Special Assessment Obligations
What are Special Assessment Obligations?
Special assessment obligations (also called special assessment bonds) are municipal bonds that are repaid with taxes assessed on the property that benefits from the improvements financed by the bonds.
How Do Special Assessment Obligations Work?
For example, let's assume ABC Town wants to revamp the sewer system in the XYZ neighborhood, but it does not have the $10 million it needs to do so. To finance the project, ABC Town could issue special assessment obligations. Because only people that live in the district will benefit from the improvement, ABC Town might levy a tax (i.e. a special assessment) on the property owners in the district. It would then use those tax revenues to make the interest and principal payments on the bonds.
In general, issuers can only collect special assessments equal to or less than the cost of the project. So in our example, ABC Town could not collect more than $10 million in assessments for the project.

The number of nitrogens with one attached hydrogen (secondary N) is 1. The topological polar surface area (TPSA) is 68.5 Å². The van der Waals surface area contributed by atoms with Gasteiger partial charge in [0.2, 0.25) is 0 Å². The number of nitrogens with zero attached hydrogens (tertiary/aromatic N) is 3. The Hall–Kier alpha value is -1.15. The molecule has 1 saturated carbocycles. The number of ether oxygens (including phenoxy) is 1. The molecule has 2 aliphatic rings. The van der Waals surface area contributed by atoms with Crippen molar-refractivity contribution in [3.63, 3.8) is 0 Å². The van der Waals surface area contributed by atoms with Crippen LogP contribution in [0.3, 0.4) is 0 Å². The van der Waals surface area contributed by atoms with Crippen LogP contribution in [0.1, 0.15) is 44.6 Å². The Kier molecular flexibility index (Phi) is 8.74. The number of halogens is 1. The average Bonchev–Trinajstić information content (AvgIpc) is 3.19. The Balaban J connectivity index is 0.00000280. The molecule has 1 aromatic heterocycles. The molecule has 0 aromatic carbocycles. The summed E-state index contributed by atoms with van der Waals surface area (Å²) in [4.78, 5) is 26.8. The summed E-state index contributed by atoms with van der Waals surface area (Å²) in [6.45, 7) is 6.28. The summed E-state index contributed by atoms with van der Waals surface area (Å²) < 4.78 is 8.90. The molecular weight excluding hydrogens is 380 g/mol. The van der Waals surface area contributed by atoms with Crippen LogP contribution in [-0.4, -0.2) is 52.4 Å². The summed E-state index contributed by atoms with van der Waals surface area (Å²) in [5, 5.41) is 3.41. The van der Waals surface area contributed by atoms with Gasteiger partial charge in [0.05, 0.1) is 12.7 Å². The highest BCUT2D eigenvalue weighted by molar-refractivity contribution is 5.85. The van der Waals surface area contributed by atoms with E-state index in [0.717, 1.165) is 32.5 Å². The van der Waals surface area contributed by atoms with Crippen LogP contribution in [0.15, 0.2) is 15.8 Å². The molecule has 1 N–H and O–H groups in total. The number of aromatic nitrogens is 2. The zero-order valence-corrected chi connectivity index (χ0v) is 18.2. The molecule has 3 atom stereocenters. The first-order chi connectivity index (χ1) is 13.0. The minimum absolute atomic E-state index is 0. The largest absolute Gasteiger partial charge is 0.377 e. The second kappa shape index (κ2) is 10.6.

Why Do Special Assessment Obligations Matter?
It is important to note that special assessment bonds are like revenue bonds in that if taxes collected from the assessments is insufficient, ABC Town might not be able to make timely interest and principal payments on the bonds.
Like most municipal bonds, one of the largest advantages of investing in special assessment obligations is that the interest is usually exempt from federal taxes and most state and local taxes (if the investor lives in the state or municipality issuing the debt). Generally speaking, this exemption means that investors in high federal tax brackets can benefit from special assessment obligations and other municipal bonds. Because of this relationship, there is usually stronger demand for special assessment obligations in high-tax states.
In addition to the interest rate risk that all bonds are exposed to, pending or suspected tax legislation can dramatically affect the value of special assessment obligations. Remember, the higher the marginal tax rate, the more valuable the bond's tax exemption is. If a state or the federal government reduces tax rates, the bonds lose some of their advantage for high-tax-bracket individuals, and thus become less valuable.